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Unit 1.3 Nuclear Chemistry. 1.3-1 Types of Radioactivity. Learning Objectives. By the end of this section you will be able to: Observe nuclear changes and explain how they change an element. Express alpha and beta decay in nuclear equations. Model the half life of an isotope.

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Unit 1.3 Nuclear Chemistry

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Unit 1.3Nuclear Chemistry

1.3-1 Types of Radioactivity


Learning Objectives

  • By the end of this section you will be able to:

    • Observe nuclear changes and explain how they change an element.

    • Express alpha and beta decay in nuclear equations.

    • Model the half life of an isotope.

    • Explain how half life is used to date materials.


Important Terms

  • Radioactivity

  • Alpha Particle

  • Beta Particle

  • Alpha Decay

  • Beta Decay

  • Gamma Decay

  • Half life

  • Radioactive Dating

  • Radioactive Decay


Discovery of Radioactivity

  • Radioactivity is the spontaneous emission of radiation by an unstable atomic nucleus.


Nuclear Reactions

  • Nuclear reactions involve the protons and neutrons found in the nucleus

  • During nuclear reactions a nucleus can gain or lose protons and neutrons.


Nuclear Reactions

  • Remember that the number of protons determines the identity of an element.

    • Changing the number of protons changed the element into another element.

    • During nuclear reactions atoms of one element are changed into atoms of another element


Nuclear Notation

  • Different isotopes of atoms can be represented using nuclear notation.


Review of Nuclear Notation

  • In your notebook write the following isotopes in nuclear notation.

    • Hydrogen-1

    • Hydrogen-2

    • Hydrogen-3


Radiation causes Radioactive Decay

  • Radioactive decay is the release of radiation by radioactive isotopes.

  • Not all radioactive isotopes decay in the same way.

    • Different types of decay change the nucleus in different ways.

      • The three types of decay are:

        • Alpha

        • Beta

        • Gamma decay


Radioactive ALPHA Decay

  • Alpha decay is the release of alpha particles (2 protons and 2 neutrons).

    • Alpha particles are helium nuclei consisting of two protons and two neutrons.

    • Alpha particles are represented as or α.


Radioactive ALPHA Decay

  • Alpha particles, which are large in size, collide with objects around them.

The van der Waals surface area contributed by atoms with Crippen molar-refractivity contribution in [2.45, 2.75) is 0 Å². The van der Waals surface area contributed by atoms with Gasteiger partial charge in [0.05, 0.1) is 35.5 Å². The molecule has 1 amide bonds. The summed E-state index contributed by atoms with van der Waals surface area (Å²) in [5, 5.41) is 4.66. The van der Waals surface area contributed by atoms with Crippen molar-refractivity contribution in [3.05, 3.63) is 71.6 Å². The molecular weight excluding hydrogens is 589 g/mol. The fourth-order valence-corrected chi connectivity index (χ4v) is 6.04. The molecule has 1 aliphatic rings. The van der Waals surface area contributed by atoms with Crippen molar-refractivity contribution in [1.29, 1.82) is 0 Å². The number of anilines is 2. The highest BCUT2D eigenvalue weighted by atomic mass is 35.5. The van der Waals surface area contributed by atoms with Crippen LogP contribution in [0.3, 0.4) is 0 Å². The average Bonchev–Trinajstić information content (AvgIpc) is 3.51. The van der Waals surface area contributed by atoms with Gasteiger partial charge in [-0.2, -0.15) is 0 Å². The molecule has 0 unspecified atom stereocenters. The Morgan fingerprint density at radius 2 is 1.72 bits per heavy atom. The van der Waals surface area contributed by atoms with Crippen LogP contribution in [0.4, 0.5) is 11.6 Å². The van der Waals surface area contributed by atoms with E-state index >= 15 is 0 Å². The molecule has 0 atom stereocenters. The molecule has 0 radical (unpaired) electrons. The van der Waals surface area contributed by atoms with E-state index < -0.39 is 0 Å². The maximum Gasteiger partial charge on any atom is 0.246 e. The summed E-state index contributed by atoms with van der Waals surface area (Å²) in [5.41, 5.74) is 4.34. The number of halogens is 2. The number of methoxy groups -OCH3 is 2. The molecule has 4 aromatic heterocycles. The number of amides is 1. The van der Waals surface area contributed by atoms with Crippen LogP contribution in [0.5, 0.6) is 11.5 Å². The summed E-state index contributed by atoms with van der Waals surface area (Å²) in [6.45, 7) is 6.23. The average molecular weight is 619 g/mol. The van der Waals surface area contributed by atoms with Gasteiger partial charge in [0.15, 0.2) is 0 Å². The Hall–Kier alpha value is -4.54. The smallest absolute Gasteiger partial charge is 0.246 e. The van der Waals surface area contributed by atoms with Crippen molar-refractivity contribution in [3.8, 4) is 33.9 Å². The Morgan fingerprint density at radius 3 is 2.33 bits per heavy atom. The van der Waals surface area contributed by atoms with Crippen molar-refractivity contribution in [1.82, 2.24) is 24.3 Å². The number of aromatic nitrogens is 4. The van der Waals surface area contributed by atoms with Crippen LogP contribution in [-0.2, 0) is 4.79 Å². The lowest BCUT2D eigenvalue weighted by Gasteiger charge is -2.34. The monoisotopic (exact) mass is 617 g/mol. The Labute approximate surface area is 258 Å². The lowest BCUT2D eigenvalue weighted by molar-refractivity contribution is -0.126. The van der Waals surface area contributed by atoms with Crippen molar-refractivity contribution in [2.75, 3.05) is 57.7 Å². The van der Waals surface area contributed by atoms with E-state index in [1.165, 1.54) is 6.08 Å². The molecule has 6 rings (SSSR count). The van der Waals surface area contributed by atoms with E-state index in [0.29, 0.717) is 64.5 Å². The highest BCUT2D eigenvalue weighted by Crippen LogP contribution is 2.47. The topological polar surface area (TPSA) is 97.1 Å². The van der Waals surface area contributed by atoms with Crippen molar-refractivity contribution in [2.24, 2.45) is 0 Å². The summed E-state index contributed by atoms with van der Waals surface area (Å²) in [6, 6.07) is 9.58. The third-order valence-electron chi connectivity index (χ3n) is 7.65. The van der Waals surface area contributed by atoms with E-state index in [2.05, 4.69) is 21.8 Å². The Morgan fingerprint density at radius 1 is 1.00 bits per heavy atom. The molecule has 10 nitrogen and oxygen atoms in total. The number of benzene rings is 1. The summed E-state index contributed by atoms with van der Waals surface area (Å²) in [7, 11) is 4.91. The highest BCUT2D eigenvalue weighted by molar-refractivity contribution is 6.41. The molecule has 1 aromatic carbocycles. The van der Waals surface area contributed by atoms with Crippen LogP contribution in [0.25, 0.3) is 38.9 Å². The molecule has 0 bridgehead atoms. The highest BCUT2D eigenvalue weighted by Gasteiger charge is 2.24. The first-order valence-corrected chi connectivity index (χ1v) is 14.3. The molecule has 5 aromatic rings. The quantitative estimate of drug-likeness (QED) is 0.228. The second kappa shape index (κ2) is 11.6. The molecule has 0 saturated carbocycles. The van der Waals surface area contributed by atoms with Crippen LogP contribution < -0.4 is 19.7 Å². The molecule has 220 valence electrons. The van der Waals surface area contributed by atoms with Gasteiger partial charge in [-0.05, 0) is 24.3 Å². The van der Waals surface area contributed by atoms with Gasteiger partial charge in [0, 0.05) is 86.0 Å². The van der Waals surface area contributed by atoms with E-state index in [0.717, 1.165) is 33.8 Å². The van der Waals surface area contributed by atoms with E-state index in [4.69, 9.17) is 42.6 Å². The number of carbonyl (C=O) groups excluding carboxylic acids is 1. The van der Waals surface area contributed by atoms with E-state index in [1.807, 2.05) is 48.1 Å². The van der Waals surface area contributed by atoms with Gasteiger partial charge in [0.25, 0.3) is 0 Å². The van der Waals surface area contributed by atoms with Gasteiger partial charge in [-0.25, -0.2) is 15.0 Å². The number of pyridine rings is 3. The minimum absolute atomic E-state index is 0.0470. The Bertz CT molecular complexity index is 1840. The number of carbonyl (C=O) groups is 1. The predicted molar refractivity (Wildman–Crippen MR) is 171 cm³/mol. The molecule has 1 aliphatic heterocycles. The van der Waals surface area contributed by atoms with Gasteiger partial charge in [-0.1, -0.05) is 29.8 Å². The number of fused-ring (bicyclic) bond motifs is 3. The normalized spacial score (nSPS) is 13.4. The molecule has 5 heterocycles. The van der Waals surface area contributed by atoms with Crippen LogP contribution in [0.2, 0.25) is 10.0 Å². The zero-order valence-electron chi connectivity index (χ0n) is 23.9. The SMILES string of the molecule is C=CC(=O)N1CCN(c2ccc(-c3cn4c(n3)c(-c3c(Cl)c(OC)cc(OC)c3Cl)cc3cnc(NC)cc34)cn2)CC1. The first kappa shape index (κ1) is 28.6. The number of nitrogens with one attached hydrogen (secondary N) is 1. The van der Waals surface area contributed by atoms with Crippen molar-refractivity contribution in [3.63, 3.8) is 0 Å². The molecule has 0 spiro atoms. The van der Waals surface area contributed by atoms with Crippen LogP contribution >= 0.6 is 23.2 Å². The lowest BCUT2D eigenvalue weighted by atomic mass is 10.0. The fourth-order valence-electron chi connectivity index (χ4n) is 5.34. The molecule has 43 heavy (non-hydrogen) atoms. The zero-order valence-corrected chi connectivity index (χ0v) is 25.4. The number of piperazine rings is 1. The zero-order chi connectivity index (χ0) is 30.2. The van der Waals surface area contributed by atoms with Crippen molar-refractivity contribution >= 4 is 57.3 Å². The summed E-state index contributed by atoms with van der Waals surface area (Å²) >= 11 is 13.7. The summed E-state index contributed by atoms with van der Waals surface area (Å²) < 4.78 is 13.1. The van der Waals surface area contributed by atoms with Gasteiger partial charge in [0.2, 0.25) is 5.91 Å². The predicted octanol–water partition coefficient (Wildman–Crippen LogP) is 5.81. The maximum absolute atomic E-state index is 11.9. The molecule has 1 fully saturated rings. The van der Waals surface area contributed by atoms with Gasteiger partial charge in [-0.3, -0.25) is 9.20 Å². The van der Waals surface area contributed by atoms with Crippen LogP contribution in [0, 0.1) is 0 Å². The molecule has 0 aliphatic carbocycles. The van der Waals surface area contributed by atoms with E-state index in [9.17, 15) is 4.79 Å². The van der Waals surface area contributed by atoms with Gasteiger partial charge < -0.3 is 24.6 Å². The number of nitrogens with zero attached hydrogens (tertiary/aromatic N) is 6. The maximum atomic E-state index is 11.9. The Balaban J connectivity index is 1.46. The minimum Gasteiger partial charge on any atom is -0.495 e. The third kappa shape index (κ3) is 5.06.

• Do not penetrate very deeply

    • Are easily stopped by a thin layer of material.


Radioactive ALPHA Decay

  • Alpha decay causes the decaying nucleus to lose 2 protons and 2 neutrons.

  • This means:

    • the mass # decreases by 4 (2P and 2N)

    • The atomic # decreases by 2

    • Examples

  • ParentDaughter alpha particle


Equation for Radioactive ALPHA Decay

  • The parent element turns into a daughter element with a mass number 4 less and an atomic number 2 less than the parent!

  • Does this reaction demonstrate the law of conservation of matter?

    • How can we check it? Explain


ALPHA Emission

Two protons and neutrons are lost

The protons and neutrons leave as an alpha particle.

+ Energy!


Radioactive Alpha Decay

  • Write the equation for alpha decay for the following particle in your notebook.

    • Thorium-230


Radioactive BETA Decay

  • Beta decay is the release of beta particles from a decaying nucleus.

  • A beta particle is a high energy electron with a 1- charge.

    • Beta particles are written as β- or

    • Beta particles pass more easily through matter than alpha particles and require sheets of metal, blocks of wood or specialized clothing to be stopped.


Radioactive BETA Decay

  • The electron released during beta decay is not one of the original electronsthat existed outside the nucleus.

  • The beta particle (electron) is produced by the change of a neutron into a proton and an electron.

    Mass# is same!

    • Parent Daughter Beta

      (add P+) (sub e-)


Equation for Radioactive BETA Decay

  • The parent nucleus turns into a daughter with an atomic number 1 greater.

  • The mass number stays the same.


BETA Emission

  • A neutron becomes a proton (which stays in the nucleus) and electron (which is ejected from the atom).